The Trouble with Bad Light

Cascade on Hare Creek, Limekiln State Park, Big Sur, California USA
Cascade on Hare Creek, Limekiln State Park, Big Sur, California USA

How many times have you arrived at a scene, anxious and ready for the show to begin only to find that Mother Nature had other plans. The light is far from spectacular, and your perfect image just faded before your eyes (or sensor) ever had a chance to capture it. Typical? Yes, but there’s just one problem. There is no such thing as bad light!

The issue is more with perception than the reality before you. Sure it requires a change of plan, but photography in its simplest form is painting with light (any light) and in that context, it’s all good.

Big puffy clouds will always add drama to a landscape. But what if the sky is a sea of blue with nothing to balance the frame except an intense sun in the wrong location? Use a small aperture with that wide-angle lens and create a dynamic sunstar. This is a great opportunity for visual storytelling. Include a silhouette of a person involved in an activity or a defining landform and you’ve just turned that bad light into a compelling image.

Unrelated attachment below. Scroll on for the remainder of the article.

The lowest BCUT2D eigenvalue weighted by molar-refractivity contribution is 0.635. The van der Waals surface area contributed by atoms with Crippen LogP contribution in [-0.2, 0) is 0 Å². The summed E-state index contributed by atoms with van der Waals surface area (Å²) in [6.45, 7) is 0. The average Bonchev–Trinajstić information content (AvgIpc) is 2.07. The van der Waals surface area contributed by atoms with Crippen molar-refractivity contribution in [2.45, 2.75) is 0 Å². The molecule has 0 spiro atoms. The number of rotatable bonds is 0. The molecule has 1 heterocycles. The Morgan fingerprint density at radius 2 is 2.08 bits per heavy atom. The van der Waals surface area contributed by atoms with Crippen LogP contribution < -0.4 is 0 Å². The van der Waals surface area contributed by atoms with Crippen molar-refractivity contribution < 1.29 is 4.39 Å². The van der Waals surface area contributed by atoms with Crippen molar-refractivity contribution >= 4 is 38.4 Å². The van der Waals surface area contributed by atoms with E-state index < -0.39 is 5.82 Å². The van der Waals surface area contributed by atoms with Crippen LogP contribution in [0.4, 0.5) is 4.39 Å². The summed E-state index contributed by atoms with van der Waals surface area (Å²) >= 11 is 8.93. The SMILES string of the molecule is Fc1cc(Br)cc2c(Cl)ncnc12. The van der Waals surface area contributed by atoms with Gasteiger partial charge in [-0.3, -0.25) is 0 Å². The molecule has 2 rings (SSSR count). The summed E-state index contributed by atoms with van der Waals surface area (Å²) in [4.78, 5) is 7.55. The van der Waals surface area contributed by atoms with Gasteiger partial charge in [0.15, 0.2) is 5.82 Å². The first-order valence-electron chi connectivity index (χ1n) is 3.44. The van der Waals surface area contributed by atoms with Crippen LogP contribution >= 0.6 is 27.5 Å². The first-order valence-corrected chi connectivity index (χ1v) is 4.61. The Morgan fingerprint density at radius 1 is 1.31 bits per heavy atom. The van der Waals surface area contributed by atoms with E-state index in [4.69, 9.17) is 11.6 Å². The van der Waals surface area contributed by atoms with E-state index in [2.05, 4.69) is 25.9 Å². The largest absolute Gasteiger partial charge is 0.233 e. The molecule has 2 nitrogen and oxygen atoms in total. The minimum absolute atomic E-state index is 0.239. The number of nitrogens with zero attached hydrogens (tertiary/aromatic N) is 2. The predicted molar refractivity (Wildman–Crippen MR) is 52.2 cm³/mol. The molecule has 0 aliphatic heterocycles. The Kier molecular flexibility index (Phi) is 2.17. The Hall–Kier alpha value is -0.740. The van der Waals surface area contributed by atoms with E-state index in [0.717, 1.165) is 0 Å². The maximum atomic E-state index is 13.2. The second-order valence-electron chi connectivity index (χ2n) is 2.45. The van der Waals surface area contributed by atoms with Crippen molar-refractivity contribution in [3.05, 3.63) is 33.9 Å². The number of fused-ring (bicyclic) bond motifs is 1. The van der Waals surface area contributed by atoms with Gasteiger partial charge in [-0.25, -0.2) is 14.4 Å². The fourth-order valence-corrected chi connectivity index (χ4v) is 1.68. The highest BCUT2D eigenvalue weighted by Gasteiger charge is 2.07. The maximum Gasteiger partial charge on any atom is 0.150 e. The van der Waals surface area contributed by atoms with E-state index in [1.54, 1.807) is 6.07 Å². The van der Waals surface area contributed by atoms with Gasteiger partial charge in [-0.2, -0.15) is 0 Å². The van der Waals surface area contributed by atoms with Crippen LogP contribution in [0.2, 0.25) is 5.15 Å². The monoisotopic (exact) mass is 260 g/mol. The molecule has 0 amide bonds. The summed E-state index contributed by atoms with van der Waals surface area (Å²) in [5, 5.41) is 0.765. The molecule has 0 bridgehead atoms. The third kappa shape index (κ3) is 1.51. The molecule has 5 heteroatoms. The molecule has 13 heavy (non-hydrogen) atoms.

But now you say the sky is completely overcast with no direct light anywhere? This is the perfect time to point your lens to the finer details below the horizon or at your feet. In this case, the sky is simulating a giant studio softbox with broad even lighting and no shadows – perfect for macro shots and isolating elements of the scene with a telephoto. That drab looking light will actually enhance the colors of flowers and trees, and combined with a slow shutter speed it will turn water into silk.

So the next time you’re met with less than ideal conditions, think twice before packing it in. Taking a different approach to the weather and thinking outside the box could be the only difference between creating some powerful imagery or nothing at all.


©Russ Bishop/All Rights Reserved

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